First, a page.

Travels to the North-East- Part 2
As they say to travel to the north east, you have to first head east. And the gateway to the east is the magnificent megalopolis of Calcutta, nee’ Kolkata as its now pronounced. For those who don’t know, including me till this visit (although I have been to Kolkata before), the city is actually two, twin cities- Kolkata and Howrah joined together by the iconic Howrah bridge. Like all good things ruined by communism the leftists had ruined the once thriving capital of united Bengal into a bursting at the seams poverty ridden provincial township. Thankfully after the departure of the socialist regime lock, stock and barrel, things seem to have taken a turn for the better.
Kolkata now, on this visit, seemed filled with huge skyscrapers and long flyovers reducing the traffic snarls to manageable levels. There is also a general bustle in the streets and a sense of optimism in the people. Say what you will about Mamata di, the city of Kolkata looks spic and span in the brief period she has ruled over the state even if she prefers to stay over in Howrah and commute across to Kolkata to work daily. I was told that this was one another way for her to differentiate herself from the snooty communist bhadraloks who used to look down on the old city of Howrah while preferring the Victorian era genteel Kolkata.
I spent a day touring the tourist favorites like the Howrah Bridge and the Victoria palace and even ventured over into the old city of Howrah to see the authentic old gallis which Dominic La’pierre had written about in the bestseller novel ‘city of joy”. I came away with a sense of completeness to my journey into the Bengali consciousness as evinced by their pride in their capital Kolkata. And most surprisingly my taxi driver with whom I tried to communicate in English /hinglish ended up talking to me in my mother tongue telugu as he was a migrant from Andhra Pradesh. He informed me about the large number of migrants from Andhra who were living in Bengal for generations with just a remembrance of their language to connect them to their ancestral state. So instead of learning Bengali from my taxi driver as I had planned to I ended up speaking in a language I was comfortable with since childhood.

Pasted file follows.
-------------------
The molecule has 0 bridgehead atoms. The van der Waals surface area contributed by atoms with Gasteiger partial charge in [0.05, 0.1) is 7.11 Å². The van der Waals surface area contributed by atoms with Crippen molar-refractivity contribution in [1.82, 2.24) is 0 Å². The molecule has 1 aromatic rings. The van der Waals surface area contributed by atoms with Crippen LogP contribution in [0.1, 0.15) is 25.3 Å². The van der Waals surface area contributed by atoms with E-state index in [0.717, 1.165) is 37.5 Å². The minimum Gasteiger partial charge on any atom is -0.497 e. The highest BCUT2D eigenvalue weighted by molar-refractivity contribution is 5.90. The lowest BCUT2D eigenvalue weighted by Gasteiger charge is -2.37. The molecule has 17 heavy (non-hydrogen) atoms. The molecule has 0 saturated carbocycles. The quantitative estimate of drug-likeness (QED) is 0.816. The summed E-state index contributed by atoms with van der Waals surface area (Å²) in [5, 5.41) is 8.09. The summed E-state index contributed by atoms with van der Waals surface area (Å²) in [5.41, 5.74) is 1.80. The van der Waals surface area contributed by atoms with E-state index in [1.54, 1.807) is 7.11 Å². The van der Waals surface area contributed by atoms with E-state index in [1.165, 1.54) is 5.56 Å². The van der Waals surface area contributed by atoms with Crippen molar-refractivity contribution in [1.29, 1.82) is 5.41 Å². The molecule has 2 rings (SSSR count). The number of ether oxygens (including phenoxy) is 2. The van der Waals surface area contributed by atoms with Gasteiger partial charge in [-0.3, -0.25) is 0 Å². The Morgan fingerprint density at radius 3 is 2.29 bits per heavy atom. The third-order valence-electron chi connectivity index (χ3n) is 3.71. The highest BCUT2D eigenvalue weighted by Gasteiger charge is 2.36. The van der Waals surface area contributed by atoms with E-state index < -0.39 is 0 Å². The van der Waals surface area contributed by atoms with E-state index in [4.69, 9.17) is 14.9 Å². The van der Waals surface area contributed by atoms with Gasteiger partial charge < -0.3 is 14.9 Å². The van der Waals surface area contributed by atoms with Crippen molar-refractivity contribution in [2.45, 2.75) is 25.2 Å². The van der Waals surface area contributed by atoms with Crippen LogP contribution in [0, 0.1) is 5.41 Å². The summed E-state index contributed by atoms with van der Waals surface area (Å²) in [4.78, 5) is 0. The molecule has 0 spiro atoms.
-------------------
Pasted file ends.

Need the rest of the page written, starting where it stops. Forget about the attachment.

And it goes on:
Having done the official part of the trip successfully, and with a win in the elections under my belt it was time for the actual vacation to start. And where better to head rather than the hills. The mighty Himalayas beckoned and from Kolkata I took a 45 mins flight to Bagdogra airport in north Bengal- an area called 24 parganas for reasons lost in the mists of times. It was a pretty short flight to say the least. I had just plonked down on my seat on the flight, adjusted my seat belt and got comfortable after the seat belts off sign came on, when the pilot again announced the seat belts on for descent into Bagdogra airfield.
For those who have never visited Bagdogra airport take it from me that it’s the size of Koyambedu bus stand in Chennai but serves a lot of important tourist spots in the north east –Siliguri, Darjeeling, Gangtok etc. Its approximately 20kms away (and one hour away depending on the traffic) from the nearest city- Siliguri and from there it’s all uphill into the Himalayas. Siliguiri is the last place you see the plains and as soon as you leave the city and head into the outskirts you can see the tea plantations start- the famous Darjeeling tea. And then you run smack into the largest landmass feature of India- the Himalayan ranges. More on my next post into the hills.